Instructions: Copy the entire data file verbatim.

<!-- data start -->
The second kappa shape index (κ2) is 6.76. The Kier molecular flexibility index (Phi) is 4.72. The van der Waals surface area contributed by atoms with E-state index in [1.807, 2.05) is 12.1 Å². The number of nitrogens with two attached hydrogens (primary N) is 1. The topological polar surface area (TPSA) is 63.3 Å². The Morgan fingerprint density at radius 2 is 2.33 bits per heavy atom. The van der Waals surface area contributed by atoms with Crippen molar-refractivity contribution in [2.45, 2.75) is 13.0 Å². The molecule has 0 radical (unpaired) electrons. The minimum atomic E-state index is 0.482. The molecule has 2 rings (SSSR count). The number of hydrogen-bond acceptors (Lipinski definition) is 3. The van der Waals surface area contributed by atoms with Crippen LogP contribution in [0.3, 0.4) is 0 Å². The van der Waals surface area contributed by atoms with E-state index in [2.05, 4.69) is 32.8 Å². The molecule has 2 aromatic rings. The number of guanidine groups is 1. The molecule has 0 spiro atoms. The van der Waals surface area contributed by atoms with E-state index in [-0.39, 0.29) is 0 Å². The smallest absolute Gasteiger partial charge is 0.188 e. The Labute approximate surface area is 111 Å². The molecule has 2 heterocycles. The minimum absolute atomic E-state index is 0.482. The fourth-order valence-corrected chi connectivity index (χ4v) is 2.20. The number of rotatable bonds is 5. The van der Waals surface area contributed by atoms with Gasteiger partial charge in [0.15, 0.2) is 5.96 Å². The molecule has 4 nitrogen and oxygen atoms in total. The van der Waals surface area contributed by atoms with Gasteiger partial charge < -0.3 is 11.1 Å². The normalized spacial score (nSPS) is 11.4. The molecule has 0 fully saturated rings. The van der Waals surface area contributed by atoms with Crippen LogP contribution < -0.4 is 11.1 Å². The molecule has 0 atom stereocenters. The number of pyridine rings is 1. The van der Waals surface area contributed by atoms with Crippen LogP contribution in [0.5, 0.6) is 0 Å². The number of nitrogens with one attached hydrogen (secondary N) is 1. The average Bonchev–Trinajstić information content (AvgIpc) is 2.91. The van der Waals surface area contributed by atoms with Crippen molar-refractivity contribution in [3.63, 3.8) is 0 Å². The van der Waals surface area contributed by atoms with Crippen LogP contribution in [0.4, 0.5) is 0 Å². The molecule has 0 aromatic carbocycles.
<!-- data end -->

The second kappa shape index (κ2) is 6.76. The Kier molecular flexibility index (Phi) is 4.72. The van der Waals surface area contributed by atoms with E-state index in [1.807, 2.05) is 12.1 Å². The number of nitrogens with two attached hydrogens (primary N) is 1. The topological polar surface area (TPSA) is 63.3 Å². The Morgan fingerprint density at radius 2 is 2.33 bits per heavy atom. The van der Waals surface area contributed by atoms with Crippen molar-refractivity contribution in [2.45, 2.75) is 13.0 Å². The molecule has 0 radical (unpaired) electrons. The minimum atomic E-state index is 0.482. The molecule has 2 rings (SSSR count). The number of hydrogen-bond acceptors (Lipinski definition) is 3. The van der Waals surface area contributed by atoms with Crippen LogP contribution in [0.3, 0.4) is 0 Å². The van der Waals surface area contributed by atoms with E-state index in [2.05, 4.69) is 32.8 Å². The molecule has 2 aromatic rings. The number of guanidine groups is 1. The molecule has 0 spiro atoms. The van der Waals surface area contributed by atoms with E-state index in [-0.39, 0.29) is 0 Å². The smallest absolute Gasteiger partial charge is 0.188 e. The Labute approximate surface area is 111 Å². The molecule has 2 heterocycles. The minimum absolute atomic E-state index is 0.482. The fourth-order valence-corrected chi connectivity index (χ4v) is 2.20. The number of rotatable bonds is 5. The van der Waals surface area contributed by atoms with Gasteiger partial charge in [0.15, 0.2) is 5.96 Å². The molecule has 4 nitrogen and oxygen atoms in total. The van der Waals surface area contributed by atoms with Gasteiger partial charge < -0.3 is 11.1 Å². The normalized spacial score (nSPS) is 11.4. The molecule has 0 fully saturated rings. The van der Waals surface area contributed by atoms with Crippen LogP contribution < -0.4 is 11.1 Å². The molecule has 0 atom stereocenters. The number of pyridine rings is 1. The van der Waals surface area contributed by atoms with Crippen LogP contribution in [0.5, 0.6) is 0 Å². The number of nitrogens with one attached hydrogen (secondary N) is 1. The average Bonchev–Trinajstić information content (AvgIpc) is 2.91. The van der Waals surface area contributed by atoms with Crippen molar-refractivity contribution in [3.63, 3.8) is 0 Å². The van der Waals surface area contributed by atoms with Crippen LogP contribution in [0.4, 0.5) is 0 Å². The molecule has 0 aromatic carbocycles.